Although it has a shortage of lithium, Morocco is making considerable efforts to be a promising destination for investors in the electric car sector, particularly with regard to batteries.
The European Union (EU) wants to generalize the use of electric cars by 2035. Morocco, as the leading car producer on the African continent and in the MENA region, must adapt to this new reality. .
In an electric car, the battery is the centerpiece and the most expensive. Indeed, it consists mainly of lithium. On this, a frantic race for this ore was imposed between the various actors of this energy transition. The objective is to set up gigafactories to remain competitive in this very high technology and high added value sector.
In a cooperative approach and with the aim of improving lithium extraction methods, a memorandum of understanding was signed between the Sino European group Gotion High Tech and Morocco on May 31, in order to define the contours of a GigaFactory project for the production of batteries for electric vehicles. A promising investment for the Kingdom. However, does the country have the raw materials for setting up such an investment?
Morocco has considerable reserves of phosphate, certain derivatives of phosphoric acid, cobalt, manganese, nickel and other raw materials which can enter into the production of these electric batteries. But the country suffers from a shortage of lithium.
Adel Chagar, president of the federation of chemistry and parachemistry explained that “Finding lithium in Morocco is like finding oil or a refinery”.
Besides the the Kingdom’s potential to sustain its automotive industry, in addition to the tax benefits it offers to investors, its strategic location as a competitive and low-carbon hub, as well as its proximity to Europe. All these benefits also make it possible to present the main operators in the sector with a reliable and credible place to set up production units in order to support the main world markets. However, the implementation of electric batteries poses other challenges that Morocco must face.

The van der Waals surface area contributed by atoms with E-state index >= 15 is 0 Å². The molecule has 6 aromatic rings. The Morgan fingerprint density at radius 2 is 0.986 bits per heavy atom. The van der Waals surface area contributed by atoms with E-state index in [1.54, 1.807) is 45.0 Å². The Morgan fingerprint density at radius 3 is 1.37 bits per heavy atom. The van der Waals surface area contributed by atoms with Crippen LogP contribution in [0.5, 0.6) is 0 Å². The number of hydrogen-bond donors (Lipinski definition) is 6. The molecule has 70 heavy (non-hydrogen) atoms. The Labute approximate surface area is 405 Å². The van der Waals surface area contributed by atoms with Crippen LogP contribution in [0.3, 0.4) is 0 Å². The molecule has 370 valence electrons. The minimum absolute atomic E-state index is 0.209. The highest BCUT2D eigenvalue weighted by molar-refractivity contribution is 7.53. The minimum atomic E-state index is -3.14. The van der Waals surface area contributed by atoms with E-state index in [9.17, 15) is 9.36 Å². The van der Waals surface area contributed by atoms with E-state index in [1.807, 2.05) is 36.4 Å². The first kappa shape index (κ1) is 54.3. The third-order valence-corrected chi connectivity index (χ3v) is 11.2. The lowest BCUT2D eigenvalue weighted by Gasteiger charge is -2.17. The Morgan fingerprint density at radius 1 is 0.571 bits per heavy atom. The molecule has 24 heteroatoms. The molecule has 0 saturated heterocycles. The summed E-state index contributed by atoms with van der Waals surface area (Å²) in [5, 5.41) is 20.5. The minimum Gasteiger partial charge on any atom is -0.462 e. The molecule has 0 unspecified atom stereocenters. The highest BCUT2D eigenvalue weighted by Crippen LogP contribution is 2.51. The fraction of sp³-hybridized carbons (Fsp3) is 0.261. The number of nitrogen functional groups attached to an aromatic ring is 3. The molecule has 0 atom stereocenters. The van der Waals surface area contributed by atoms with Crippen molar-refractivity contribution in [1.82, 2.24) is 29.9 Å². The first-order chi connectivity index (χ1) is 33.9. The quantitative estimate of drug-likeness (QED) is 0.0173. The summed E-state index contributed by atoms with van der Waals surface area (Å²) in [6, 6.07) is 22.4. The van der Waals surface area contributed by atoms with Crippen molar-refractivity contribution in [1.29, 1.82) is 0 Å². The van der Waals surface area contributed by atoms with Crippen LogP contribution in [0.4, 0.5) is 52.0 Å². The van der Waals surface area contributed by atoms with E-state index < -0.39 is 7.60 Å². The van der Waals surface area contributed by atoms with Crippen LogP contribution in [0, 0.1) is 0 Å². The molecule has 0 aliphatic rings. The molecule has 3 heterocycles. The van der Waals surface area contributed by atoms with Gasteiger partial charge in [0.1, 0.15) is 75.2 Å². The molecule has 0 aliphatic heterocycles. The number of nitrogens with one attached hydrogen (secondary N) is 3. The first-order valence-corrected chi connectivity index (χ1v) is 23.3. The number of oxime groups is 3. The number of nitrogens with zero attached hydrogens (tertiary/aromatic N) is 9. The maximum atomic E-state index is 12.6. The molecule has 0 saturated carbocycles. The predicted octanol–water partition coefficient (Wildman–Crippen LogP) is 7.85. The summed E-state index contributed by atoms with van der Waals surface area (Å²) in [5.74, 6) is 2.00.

Mohamed Bachiri, chairman of the innovation and industrial development commission of the General Confederation of Enterprises in Morocco (CGEM) argued that “The last issue is the recycling of used batteries at the end of their life, which refers to the hazardous industrial waste management sector in Morocco. The cobalt that goes into the construction of electric batteries can be recycled dozens of times to be reinjected into the manufacture of new electric batteries”.
“If we succeed in developing a circular economy in connection with the battery ecosystem, we will be able to establish our industrial sovereignty, in particular over a certain number of so-called critical raw materials”, he believes.
The electric car sector is gaining market share globally. The battery sector represents an activity of 27 MM dollars per year and could reach 127 MM dollars in 2027.
The multiplication of cooperation and partnerships is becoming more and more necessary. The industrial and economic sovereignty of the Kingdom is at the heart of government priorities. The “made in Morocco” label is becoming a concern of the country which is trying to assert itself in the energy transition sector.